My reading is definitely slowing down, as it always seems to do this time of year. I only read two books this month, but I took my time with them and savored the slower stories. I am now somewhat halfway through my Goodreads Reading Challenge, bringing my count to 12 out of 25.
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The Last Chance Matinee by Mariah Stewart
After their father’s sudden death, three sisters—two in California and one in New Jersey—discover that he lead two lives…and had two wives. As a wealthy man with a large inheritance to leave behind, his last will and testament divulges his secret and comes with a catch: before any of the girls receive a dime, they must all work together to completely restore an old theatre in his tiny hometown in the mountains of Pennsylvania. The three sisters must leave behind their very different lives to move in with an aunt they didn’t know they had to complete the project, learning more about themselves, each other, and their father along the way.
This story had an interesting plot and characters that developed over time, but I had a few disappointments along the way. My first complaint was that the writing itself felt a bit underdeveloped, but I think this comes from the fact that 70% of the sentences are made up of dialog and I’m used to reading books with far less dialog and more inner thought and descriptive passages. In this case I’ll chalk it up to it simply being very different that what I usually read. The further I got into the story, the less I found myself dissecting the way it was written and the more I found myself enjoying it.
At some parts the characters felt a little silly to me. There is one point where one sister picks up a screwdriver and starts to remove a board on the front of the theatre herself; the other two sisters stand by completely shocked that she can do this, even stating that maybe she can teach them how to use it sometime. (A screwdriver, guys: the simplest, most self-explanatory tool on the planet besides a hammer.) I also felt like the first few chapters felt a little rushed, especially the part where they discover that their father had another wife and family on the other side of the country their entire lives…there isn’t much discussion about this and I felt like it was a missed opportunity to explore intense feelings left in the wake of this incredulous discovery.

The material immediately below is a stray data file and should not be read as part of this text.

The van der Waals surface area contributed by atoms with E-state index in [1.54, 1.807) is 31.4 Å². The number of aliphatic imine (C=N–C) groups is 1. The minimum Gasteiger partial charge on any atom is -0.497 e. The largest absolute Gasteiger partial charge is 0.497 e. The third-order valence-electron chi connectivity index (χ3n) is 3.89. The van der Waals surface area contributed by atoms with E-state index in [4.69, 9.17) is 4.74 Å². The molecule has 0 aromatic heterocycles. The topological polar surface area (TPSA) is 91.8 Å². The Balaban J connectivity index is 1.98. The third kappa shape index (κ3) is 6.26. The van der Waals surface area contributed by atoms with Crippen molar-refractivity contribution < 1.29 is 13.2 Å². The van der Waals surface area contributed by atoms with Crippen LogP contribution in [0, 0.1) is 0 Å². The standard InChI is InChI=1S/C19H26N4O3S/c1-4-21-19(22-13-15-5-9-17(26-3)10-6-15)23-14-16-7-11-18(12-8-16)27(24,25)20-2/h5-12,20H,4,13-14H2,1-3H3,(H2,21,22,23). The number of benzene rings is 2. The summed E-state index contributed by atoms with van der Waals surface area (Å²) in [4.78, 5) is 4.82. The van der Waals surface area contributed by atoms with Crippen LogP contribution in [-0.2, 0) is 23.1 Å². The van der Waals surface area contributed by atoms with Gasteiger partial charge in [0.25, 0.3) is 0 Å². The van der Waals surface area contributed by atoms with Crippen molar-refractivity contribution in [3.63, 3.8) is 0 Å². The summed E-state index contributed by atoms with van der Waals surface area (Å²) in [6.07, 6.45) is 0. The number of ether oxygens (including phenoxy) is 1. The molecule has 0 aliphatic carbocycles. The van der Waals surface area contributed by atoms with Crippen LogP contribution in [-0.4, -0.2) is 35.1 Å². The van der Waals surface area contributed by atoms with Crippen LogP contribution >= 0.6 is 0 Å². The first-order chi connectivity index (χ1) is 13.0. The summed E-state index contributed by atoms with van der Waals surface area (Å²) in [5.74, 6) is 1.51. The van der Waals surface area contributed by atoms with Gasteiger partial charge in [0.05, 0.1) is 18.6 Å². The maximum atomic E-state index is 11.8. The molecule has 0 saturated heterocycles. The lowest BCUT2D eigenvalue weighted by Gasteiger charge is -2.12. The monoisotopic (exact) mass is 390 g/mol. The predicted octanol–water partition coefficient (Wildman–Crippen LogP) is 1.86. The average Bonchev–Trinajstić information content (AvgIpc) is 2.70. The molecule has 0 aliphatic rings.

One thing I did really appreciate was the true-to-life way the characters and lifestyle in the small town was handled. While some writers may have used this opportunity to turn these rural characters into caricatures based on pre-conceived ideas and stereotypes, Stewart managed to make them—gasp!—normal people. (What an idea, right?) They weren’t hillbillies or looked down on as uneducated. These characters honestly reminded me of people from my own hometown: hard-working, honest people who cared about their small community and the people and things that happened there. (Of course one sister didn’t think too highly of a night of bluegrass at the local hunt club, but this wasn’t uncharacteristic of her in general.)
I do think this story was fun and the characters were realistic and likable, especially the sweet aunt. It would be a great beach read and the following books in the series will only bring the characters more to life. The story doesn’t fully wrap up by the end, feeling more like the end of a chapter than the end of a book, leaving the fates of the sisters and their project to the next book(s) in the series.